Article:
And thus was the stage set for Professor Tyson and the Hayden Group to quietly, perhaps even accidentally, begin a revolution. Talking with Tyson and reading his book, it is clear to me that these were just scientists trying to do their best in presenting novel information in a clear and understandable way to the public. But unwittingly or not, Tyson and his team had set Pluto on an irresistible course of change. In short, in the Rose Center display, Pluto is not located with the eight planets of our solar system along the walkway that gives the “Scales of the Universe”. Pluto is located elsewhere with the rest of the Kuiper Belt objects. This placement was not noticed by the media until a year after the exhibit opened, but lead to a nationwide tumult and front page news headlines.

Tyson is a wonderful communicator of science and The Pluto Files is a worthy addition to his resume. The book is short, just a couple of hundred pages including appendices, in a deliberate effort to attract readers who might not think the story of Pluto is their ‘thing’, although the price tag (nearly $30) might be off-putting. The book is a light-hearted, whistle-stop tour of the discovery, rise and final “fall” of Pluto. And Tyson’s characteristic sense of humor is apparent throughout. I was reading the advance review copy of the book whilst waiting for a delayed flight at Chicago’s O’Hare International Airport – an obvious tautology to anyone who has traveled through O’Hare – and my laughter drew frequent stares from my fellow travelers.

The Pluto Files is more than a primer on Pluto, however. It is a beginner’s guide to solar system astronomy, and its innate readability allows Tyson to wax pedagogical without scaring his readers. We learn about planetary classification systems, its history, and even a little of the psychology of astronomers, whilst getting to giggle at Disney and early American laxatives: Pluto Water – When Nature Won’t, Pluto Will!

To me, as a scientist, the book is also a redemption story. It must have been incredibly hard to take the amount the heat Tyson was faced with. You have to have a thick skin to be a successful scientist, because the nature of our business is defense of your ideas in the face of counter-hypotheses, and scientists sure can be a vocal lot. However, to have the whole world, or at least what appears to be the majority of American public life, staring down their barrels at you must have been hell. And it wasn’t only the public who were gunning for Tyson, but vocal, and influential colleagues and their work groups too. None were more so than the astronomers who had dedicated careers to studying the outer planets, and were banking on a big injection of cash from NASA for the New Horizons mission to Pluto. If Pluto isn’t a planet, why bother investing in a spacecraft that has to travel 5 billion miles? New Horizons is the fastest machine ever built, travelling at 35,000 mph, and was successfully launched in 2006, the same year the International Astronomical Union made Pluto’s demotion official. One of the mission parameters was to “complete the reconnaissance of the solar system”. As Tyson points out, it is far better to say “beginning the reconnaissance of a new part of the solar system previously unvisited”.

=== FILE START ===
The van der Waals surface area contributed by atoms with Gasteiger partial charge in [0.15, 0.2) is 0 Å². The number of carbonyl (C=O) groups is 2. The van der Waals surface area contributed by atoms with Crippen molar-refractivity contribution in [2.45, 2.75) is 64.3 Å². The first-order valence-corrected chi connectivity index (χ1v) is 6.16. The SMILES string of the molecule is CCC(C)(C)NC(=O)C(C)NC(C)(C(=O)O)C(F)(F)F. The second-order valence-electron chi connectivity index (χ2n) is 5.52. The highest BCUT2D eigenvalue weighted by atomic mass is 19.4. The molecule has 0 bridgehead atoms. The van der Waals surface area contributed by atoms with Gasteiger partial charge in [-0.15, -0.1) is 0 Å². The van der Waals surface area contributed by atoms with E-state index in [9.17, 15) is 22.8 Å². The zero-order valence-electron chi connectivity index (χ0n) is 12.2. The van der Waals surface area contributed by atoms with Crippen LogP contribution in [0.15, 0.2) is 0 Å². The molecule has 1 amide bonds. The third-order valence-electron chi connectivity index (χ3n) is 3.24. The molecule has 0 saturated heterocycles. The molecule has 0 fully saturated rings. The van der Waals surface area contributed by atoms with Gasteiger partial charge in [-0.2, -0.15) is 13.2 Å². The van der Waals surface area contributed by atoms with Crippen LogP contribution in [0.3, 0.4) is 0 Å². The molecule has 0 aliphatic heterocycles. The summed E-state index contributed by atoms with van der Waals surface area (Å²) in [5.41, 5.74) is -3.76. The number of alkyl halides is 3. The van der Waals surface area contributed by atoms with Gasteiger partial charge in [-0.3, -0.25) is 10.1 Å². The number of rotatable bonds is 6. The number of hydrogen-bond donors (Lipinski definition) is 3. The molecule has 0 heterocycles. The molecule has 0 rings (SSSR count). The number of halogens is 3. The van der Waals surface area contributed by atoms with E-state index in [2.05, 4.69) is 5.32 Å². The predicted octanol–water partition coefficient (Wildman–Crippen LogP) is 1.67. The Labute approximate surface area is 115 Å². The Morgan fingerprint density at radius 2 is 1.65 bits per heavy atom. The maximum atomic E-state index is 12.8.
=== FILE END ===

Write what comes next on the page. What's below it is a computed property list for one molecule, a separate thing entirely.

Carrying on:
That is the take home message in the book. The redemption of Tyson, the courage and foresight of his team at the Rose Center, and Pluto’s true elevation from freakish outer planet, eccentrically orbiting the sun, to primogenitor of an exciting, newly discovered realm on the outskirts of both our solar system and our imaginations, five billion miles from the sun.